If you haven't used it before, did I inspire you? 

Sure hope my post has helped you discover simple, healthy, and healing ways to use turmeric in food and drink prep and recipes. 

I read and appreciate every comment. Just remember, I will not be able to publish your comment, if you put a link in it. Thanks for understanding.

Please spread the good word about turmeric and this blog post by re-sharing on social media. Just don't forget to credit Nancy Andres at Colors 4 Health with a link back to this post. 
Thanks so much!
           Be well. Live well. Lead a colorful life.

This post has been shared with Weekend Cooking, hosted by Marg at The Intrepid Reader (and Baker)



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20 comments:

  1. Hi Nan, Thanks for the information on turmeric. It sounds like it has much medicinal value.

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  2. Thanks Beth for the comment and visit. Turmeric is a mighty healer and has so many medicinal value. Have a great day and stay safe and well.

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  3. I have used turmeric in recipes but only as a ground spice, never as the root. It does add a lovely flavour and it's wonderful it is so good for us as well. Thank you for sharing this great inspiration on how to use this healthy spice and for being a part of the Hearth and Soul Link Party Community, Nancy. I hope you are having a wonderful week!

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  4. Yes this spice is powerful, as its both delicious and so good for us. Can't wait for your party each week and glad to be a part of your Hearth and Soul Party Community. Wish you a beautiful day April.

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  5. Nancy,
    Thank you for such a comprehensive and informative post about turmeric and all the recipe suggestions as well. I appreciate that you included my flu fighting soup in your round up. That turmeric latte looks very inviting.

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    1. My pleasure Judee. Have a lovely day and stay safe and well!

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  6. Great information and yummy ideas! Thanks for sharing at the What's for Dinner party. Hope to see you there next week!! Have a lovely week.

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    1. Thanks so much Helen. Enjoy your blog party and will be back again. Have a wonderful week and stay safe and well.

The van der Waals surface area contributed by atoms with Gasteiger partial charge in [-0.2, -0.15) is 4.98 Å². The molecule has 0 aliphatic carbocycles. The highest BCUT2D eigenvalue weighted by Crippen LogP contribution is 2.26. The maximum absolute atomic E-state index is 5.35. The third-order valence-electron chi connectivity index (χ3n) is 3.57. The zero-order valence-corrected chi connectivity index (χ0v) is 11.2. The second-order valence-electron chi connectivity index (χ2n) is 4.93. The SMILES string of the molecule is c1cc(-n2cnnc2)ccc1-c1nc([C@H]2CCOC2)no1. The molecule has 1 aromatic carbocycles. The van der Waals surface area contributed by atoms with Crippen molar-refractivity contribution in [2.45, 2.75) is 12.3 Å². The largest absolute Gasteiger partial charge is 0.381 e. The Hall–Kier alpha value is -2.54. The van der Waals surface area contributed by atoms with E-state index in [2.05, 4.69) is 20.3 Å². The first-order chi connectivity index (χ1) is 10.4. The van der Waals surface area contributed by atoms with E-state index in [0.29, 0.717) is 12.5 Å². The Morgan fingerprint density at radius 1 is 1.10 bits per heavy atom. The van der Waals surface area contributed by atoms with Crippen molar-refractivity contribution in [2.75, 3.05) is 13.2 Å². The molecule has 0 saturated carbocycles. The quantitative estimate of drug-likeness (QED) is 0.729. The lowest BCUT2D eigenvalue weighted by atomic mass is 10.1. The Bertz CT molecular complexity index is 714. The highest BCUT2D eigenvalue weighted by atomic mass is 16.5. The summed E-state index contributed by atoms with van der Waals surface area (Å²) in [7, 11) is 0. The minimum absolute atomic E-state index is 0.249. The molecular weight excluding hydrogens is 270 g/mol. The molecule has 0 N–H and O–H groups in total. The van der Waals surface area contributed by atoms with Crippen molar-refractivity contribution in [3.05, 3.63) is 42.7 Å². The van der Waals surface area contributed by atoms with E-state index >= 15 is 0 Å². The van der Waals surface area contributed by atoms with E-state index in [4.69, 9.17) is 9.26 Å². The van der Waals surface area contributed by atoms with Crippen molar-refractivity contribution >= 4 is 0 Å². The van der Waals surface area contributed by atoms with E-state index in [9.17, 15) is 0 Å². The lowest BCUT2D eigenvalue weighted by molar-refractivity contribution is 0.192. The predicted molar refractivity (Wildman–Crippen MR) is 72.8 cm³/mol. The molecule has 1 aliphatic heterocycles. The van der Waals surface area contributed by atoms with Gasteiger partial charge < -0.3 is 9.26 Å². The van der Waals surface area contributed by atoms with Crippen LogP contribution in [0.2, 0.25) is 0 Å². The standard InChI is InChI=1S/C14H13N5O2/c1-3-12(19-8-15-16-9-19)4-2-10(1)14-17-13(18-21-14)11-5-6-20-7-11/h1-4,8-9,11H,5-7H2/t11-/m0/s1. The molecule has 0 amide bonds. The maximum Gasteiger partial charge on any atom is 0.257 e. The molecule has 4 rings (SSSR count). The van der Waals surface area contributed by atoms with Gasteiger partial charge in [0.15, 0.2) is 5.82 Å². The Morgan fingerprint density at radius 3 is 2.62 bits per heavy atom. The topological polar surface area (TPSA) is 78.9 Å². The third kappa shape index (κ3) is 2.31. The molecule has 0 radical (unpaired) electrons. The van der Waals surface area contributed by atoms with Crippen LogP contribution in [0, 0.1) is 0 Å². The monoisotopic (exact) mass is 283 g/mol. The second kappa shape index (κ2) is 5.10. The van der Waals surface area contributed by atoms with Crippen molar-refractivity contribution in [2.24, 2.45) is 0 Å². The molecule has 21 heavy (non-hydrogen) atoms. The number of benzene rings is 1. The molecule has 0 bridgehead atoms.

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  7. YUM! Thanks so much for linking up at A Themed Linkup 71 for Healthy Recipes. Pinned!

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    1. You're welcome Dee. Thanks for hosting and wishing you a terrific day!

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  8. CONGRATS! Your post is FEATURED at A Themed Linkup 72 for Southwestern Crafts and Décor from my previous linkup for Healthy Recipes!

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    1. Thanks Dee. Delighted and Excited! Thanks again for this wonderful honor.

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  9. We love turmeric -- this is such an informative post. Thanks!

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    1. Glad to hear you love turmeric and thank you for the visit and comment. Have a fun weekend!

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  10. It sounds like turmeric should be in every spice cabinet. I feel motivated to try it now.

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    1. Yahoo. Agree. Thanks for your visit and comment and be well.

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  11. Unfortunately, many of these claims do not hold up to clinical trials. THe New York Times wrote: “there is not enough reliable evidence in humans to recommend turmeric or curcumin for any condition, according to the National Center for Complementary and Integrative Health.”

    Wouldn’t it be nice if one substance would cure and improve so many conditions and illnesses?

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    1. Thanks Mae for your visit and comment. I read that article from the NYT (it hasn't been updated since Oct 2019). I believe the reporter made it sound so negative about turmeric’s possible benefits. Unfortunately for advances in public health, a food source of a healing substance does not get the monetary backing of big pharma to sponsor studies as easily as a study of a new drug. That being said, here are links to studies that show Curcumin’s amazing potential to treat and heal health issues. It’s the golden spice in treating cardiovascular diseases @https://pubmed.ncbi.nlm.nihhttps://pubmed.ncbi.nlm.nih.gov/30716389/.gov/30716389/ , https://www.webmd.com/diet/supplement-guide-turmeric#1 Another is from WebMD https://www.webmd.com/diet/supplement-guide-turmeric#1 Another is The newest study done in India shows pain reduction and inflammation reduction using turmeric extract https://wholefoodsmagazine.com/suppliers/news-suppliers/turmeric-extract-demonstrates-pain-relief-inflammation-reduction-in-new-study/. Thanks for your interest in knowing the research too. Warm regards, Nan

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  12. That blueberry smoothie with turmeric sounds interesting!! I've never thought to use it in that way!

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    1. Just as interested as you to try turmeric in blueberry smoothies. What a cool idea! Thanks for the visit and hosting Weekend Cooking.